The Road NEVER BEFORE Taken…

Every year, I teach Robert Frost’s ‘The Road Not Taken’, whether it’s on the course or not.

I love it. And I love passing his wisdom on to my students. Sometimes, the hardest decision is the best one to make. The obvious, “easier” route may be more appealing; safer even, and yet those who took the road less travelled, will always in hindsight, confirm that it was the right road to take.

I love to use it as an encouragement to my students that they shouldn’t always follow the crowd, that they don’t HAVE to take the road that they feel has been laid out or paved for them. That when it comes to it, they must follow their gut and trust their instincts, and that no matter which road they choose, it will carry them onwards, to somewhere.

And yet this year, for the class of 2020, I cannot use this as I always do. Because this particular class group are not in control of their choices as they should have been. They have all been directed towards a new road; a road NEVER taken by any of us before them.

“knowing how way leads on to way…”

And unfortunately, the lay of the land means that there is no safe or usual road for them to pass through the end of school and on to the next stage of their journey.

It’s new and unchartered territory for them, for their parents and for all staff in the schools they attended.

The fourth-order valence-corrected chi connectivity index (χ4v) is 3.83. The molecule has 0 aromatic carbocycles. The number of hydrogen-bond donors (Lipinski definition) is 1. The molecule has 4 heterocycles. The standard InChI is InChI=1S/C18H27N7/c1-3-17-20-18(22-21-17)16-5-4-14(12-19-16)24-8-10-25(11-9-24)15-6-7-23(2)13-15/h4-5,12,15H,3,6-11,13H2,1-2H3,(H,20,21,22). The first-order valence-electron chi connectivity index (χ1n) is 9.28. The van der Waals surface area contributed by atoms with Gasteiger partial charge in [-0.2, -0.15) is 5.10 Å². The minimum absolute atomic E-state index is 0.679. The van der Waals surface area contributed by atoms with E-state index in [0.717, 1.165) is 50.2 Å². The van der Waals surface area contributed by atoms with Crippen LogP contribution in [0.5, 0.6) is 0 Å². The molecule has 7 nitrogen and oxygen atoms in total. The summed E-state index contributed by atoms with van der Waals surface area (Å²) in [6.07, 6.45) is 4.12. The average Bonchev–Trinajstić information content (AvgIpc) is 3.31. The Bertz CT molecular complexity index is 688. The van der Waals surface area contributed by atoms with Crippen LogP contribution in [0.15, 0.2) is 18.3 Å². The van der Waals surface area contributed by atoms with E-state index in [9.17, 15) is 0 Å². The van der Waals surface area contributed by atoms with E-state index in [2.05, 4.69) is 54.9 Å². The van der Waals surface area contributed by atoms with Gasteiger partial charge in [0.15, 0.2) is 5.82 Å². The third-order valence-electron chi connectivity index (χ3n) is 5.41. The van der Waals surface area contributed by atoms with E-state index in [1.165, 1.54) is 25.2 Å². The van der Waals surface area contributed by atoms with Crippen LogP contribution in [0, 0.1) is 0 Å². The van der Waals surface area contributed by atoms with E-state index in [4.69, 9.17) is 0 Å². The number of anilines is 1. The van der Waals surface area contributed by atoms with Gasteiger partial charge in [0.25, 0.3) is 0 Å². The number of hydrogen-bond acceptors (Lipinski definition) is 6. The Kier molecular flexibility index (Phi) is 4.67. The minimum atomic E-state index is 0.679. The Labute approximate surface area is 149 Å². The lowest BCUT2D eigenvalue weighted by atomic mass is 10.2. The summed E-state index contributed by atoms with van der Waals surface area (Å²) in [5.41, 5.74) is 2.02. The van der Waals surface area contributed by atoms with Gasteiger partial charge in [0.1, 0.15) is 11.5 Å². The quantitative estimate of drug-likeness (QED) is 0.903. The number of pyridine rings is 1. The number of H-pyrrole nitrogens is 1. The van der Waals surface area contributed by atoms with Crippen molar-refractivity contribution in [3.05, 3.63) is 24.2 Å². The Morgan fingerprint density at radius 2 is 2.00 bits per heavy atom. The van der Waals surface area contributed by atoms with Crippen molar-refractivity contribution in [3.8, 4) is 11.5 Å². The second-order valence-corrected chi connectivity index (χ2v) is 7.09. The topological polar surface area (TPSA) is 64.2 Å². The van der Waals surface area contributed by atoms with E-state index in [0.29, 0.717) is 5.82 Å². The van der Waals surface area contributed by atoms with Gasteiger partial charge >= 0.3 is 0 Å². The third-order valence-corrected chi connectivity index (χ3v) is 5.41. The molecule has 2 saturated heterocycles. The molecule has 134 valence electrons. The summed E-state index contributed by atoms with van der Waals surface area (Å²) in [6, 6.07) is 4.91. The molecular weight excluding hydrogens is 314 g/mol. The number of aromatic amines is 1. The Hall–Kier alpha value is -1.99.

And yet… this time next year, they WILL have travelled this new road. It will have brought them to their next destination.

A year from now, they will have moved through the current chaos and will be looking back on this time, glad that it has passed and no longer stressed by the situation.

Some of them will be working, or in college, or at university; physically or virtually…who knows? They might still be at home, having taken a year out, waiting for the course they plan to do to start, excited and ready to begin the next stage of their lives.

And while there is still uncertainty for our Leaving Cert students, and none of us can know where their roads will take them, this is not new. This uncertainty is the one thing that they ARE getting to experience like every other LC group before them.

And yet, for all of them, in a few months time, that uncertainty will have passed and they will be travelling on the next road of their journey. They will not still be standing at the crossroads wondering which road to take.

The road onto which our young adults are stepping, is new. None of us have been through it. So really, none of us are in a position to tell them how they should feel or how it will go.

I used to always tell mine “You’ll be fine, just like everyone who has done it before you.” I can’t say that this year. (Firstly, because they are not in front of me, and secondly, because they are trailblazing a new road.)

We old fogies have not been through this before them. We can not fully understand. We shouldn’t pretend to.

This group have lost much. They’ve lost their right of passage through the final weeks of school. They’ve missed their last classes with favourite teachers (and the joy of a final class with not so favourite!).

They’ve missed prizegivings. They’ve missed graduations. They’re missing their end of year celebrations; parties, masses, whatever events and celebrations that are traditional to their individual schools that they have expected and looked forward to for the past six years. For many, they’re missing the ending of 14 years together, through national school to now.